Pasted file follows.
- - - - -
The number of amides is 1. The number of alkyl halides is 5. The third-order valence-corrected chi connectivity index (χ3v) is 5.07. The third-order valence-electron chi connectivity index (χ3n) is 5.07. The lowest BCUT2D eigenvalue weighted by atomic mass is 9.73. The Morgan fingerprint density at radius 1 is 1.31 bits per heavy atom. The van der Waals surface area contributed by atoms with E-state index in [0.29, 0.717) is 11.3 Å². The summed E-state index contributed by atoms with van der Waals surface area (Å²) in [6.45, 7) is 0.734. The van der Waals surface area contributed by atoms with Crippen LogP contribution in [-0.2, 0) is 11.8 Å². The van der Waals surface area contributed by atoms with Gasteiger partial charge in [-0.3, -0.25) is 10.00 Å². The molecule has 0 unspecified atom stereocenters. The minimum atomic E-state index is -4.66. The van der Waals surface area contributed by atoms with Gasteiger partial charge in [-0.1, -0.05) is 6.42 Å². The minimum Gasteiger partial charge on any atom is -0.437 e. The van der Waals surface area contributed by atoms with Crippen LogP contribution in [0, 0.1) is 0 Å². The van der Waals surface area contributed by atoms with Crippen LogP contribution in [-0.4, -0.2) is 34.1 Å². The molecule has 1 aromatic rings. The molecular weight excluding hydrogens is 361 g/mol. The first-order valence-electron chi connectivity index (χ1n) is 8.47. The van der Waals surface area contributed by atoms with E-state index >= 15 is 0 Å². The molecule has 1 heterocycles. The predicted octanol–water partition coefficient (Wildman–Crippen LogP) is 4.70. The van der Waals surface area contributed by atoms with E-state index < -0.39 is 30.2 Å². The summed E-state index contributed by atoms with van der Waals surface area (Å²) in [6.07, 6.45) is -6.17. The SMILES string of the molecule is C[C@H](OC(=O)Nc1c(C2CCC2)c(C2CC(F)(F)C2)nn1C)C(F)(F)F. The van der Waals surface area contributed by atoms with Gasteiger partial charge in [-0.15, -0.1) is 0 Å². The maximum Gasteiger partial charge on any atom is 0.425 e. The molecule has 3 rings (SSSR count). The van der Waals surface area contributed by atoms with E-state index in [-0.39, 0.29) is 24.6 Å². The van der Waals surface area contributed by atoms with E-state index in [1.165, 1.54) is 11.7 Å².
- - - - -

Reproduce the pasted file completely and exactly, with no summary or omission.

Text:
The number of amides is 1. The number of alkyl halides is 5. The third-order valence-corrected chi connectivity index (χ3v) is 5.07. The third-order valence-electron chi connectivity index (χ3n) is 5.07. The lowest BCUT2D eigenvalue weighted by atomic mass is 9.73. The Morgan fingerprint density at radius 1 is 1.31 bits per heavy atom. The van der Waals surface area contributed by atoms with E-state index in [0.29, 0.717) is 11.3 Å². The summed E-state index contributed by atoms with van der Waals surface area (Å²) in [6.45, 7) is 0.734. The van der Waals surface area contributed by atoms with Crippen LogP contribution in [-0.2, 0) is 11.8 Å². The van der Waals surface area contributed by atoms with Gasteiger partial charge in [-0.3, -0.25) is 10.00 Å². The molecule has 0 unspecified atom stereocenters. The minimum atomic E-state index is -4.66. The van der Waals surface area contributed by atoms with Gasteiger partial charge in [-0.1, -0.05) is 6.42 Å². The minimum Gasteiger partial charge on any atom is -0.437 e. The van der Waals surface area contributed by atoms with Crippen LogP contribution in [0, 0.1) is 0 Å². The van der Waals surface area contributed by atoms with Crippen LogP contribution in [-0.4, -0.2) is 34.1 Å². The molecule has 1 aromatic rings. The molecular weight excluding hydrogens is 361 g/mol. The first-order valence-electron chi connectivity index (χ1n) is 8.47. The van der Waals surface area contributed by atoms with E-state index >= 15 is 0 Å². The molecule has 1 heterocycles. The predicted octanol–water partition coefficient (Wildman–Crippen LogP) is 4.70. The van der Waals surface area contributed by atoms with E-state index < -0.39 is 30.2 Å². The summed E-state index contributed by atoms with van der Waals surface area (Å²) in [6.07, 6.45) is -6.17. The SMILES string of the molecule is C[C@H](OC(=O)Nc1c(C2CCC2)c(C2CC(F)(F)C2)nn1C)C(F)(F)F. The van der Waals surface area contributed by atoms with Gasteiger partial charge in [-0.15, -0.1) is 0 Å². The maximum Gasteiger partial charge on any atom is 0.425 e. The molecule has 3 rings (SSSR count). The van der Waals surface area contributed by atoms with E-state index in [-0.39, 0.29) is 24.6 Å². The van der Waals surface area contributed by atoms with E-state index in [1.165, 1.54) is 11.7 Å².